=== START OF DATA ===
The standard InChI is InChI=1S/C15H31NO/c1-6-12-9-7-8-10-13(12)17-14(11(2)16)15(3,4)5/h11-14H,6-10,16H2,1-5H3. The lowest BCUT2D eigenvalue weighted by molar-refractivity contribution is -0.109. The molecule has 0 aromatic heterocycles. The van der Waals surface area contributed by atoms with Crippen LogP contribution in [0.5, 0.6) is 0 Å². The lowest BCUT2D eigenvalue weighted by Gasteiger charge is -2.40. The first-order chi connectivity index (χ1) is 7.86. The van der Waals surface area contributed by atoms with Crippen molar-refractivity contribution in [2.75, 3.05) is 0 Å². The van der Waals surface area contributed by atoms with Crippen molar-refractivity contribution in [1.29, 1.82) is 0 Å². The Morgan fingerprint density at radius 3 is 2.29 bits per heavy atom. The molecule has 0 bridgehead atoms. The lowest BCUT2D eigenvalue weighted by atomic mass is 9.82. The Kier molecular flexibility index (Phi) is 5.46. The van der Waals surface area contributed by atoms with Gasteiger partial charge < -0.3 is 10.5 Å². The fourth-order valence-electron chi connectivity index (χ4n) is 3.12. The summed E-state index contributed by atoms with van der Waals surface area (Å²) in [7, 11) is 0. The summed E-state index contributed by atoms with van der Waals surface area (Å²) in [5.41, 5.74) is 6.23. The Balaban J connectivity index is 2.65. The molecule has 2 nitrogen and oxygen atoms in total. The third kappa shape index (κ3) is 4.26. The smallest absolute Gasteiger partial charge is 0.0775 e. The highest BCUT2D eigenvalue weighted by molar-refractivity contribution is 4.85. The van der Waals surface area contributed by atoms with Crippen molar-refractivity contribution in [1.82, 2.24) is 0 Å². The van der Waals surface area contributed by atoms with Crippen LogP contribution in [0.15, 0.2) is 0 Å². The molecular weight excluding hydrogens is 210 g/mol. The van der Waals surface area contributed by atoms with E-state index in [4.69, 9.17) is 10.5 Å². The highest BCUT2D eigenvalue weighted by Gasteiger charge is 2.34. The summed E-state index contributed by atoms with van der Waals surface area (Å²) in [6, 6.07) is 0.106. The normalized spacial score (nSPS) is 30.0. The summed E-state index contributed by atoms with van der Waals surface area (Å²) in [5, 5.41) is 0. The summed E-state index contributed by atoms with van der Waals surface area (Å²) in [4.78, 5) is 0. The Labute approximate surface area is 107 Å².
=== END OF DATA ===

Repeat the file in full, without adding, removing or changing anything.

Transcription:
The standard InChI is InChI=1S/C15H31NO/c1-6-12-9-7-8-10-13(12)17-14(11(2)16)15(3,4)5/h11-14H,6-10,16H2,1-5H3. The lowest BCUT2D eigenvalue weighted by molar-refractivity contribution is -0.109. The molecule has 0 aromatic heterocycles. The van der Waals surface area contributed by atoms with Crippen LogP contribution in [0.5, 0.6) is 0 Å². The lowest BCUT2D eigenvalue weighted by Gasteiger charge is -2.40. The first-order chi connectivity index (χ1) is 7.86. The van der Waals surface area contributed by atoms with Crippen molar-refractivity contribution in [2.75, 3.05) is 0 Å². The van der Waals surface area contributed by atoms with Crippen molar-refractivity contribution in [1.29, 1.82) is 0 Å². The Morgan fingerprint density at radius 3 is 2.29 bits per heavy atom. The molecule has 0 bridgehead atoms. The lowest BCUT2D eigenvalue weighted by atomic mass is 9.82. The Kier molecular flexibility index (Phi) is 5.46. The van der Waals surface area contributed by atoms with Gasteiger partial charge < -0.3 is 10.5 Å². The fourth-order valence-electron chi connectivity index (χ4n) is 3.12. The summed E-state index contributed by atoms with van der Waals surface area (Å²) in [7, 11) is 0. The summed E-state index contributed by atoms with van der Waals surface area (Å²) in [5.41, 5.74) is 6.23. The Balaban J connectivity index is 2.65. The molecule has 2 nitrogen and oxygen atoms in total. The third kappa shape index (κ3) is 4.26. The smallest absolute Gasteiger partial charge is 0.0775 e. The highest BCUT2D eigenvalue weighted by molar-refractivity contribution is 4.85. The van der Waals surface area contributed by atoms with Crippen molar-refractivity contribution in [1.82, 2.24) is 0 Å². The van der Waals surface area contributed by atoms with Crippen LogP contribution in [0.15, 0.2) is 0 Å². The molecular weight excluding hydrogens is 210 g/mol. The van der Waals surface area contributed by atoms with E-state index in [4.69, 9.17) is 10.5 Å². The highest BCUT2D eigenvalue weighted by Gasteiger charge is 2.34. The summed E-state index contributed by atoms with van der Waals surface area (Å²) in [6, 6.07) is 0.106. The normalized spacial score (nSPS) is 30.0. The summed E-state index contributed by atoms with van der Waals surface area (Å²) in [5, 5.41) is 0. The summed E-state index contributed by atoms with van der Waals surface area (Å²) in [4.78, 5) is 0. The Labute approximate surface area is 107 Å².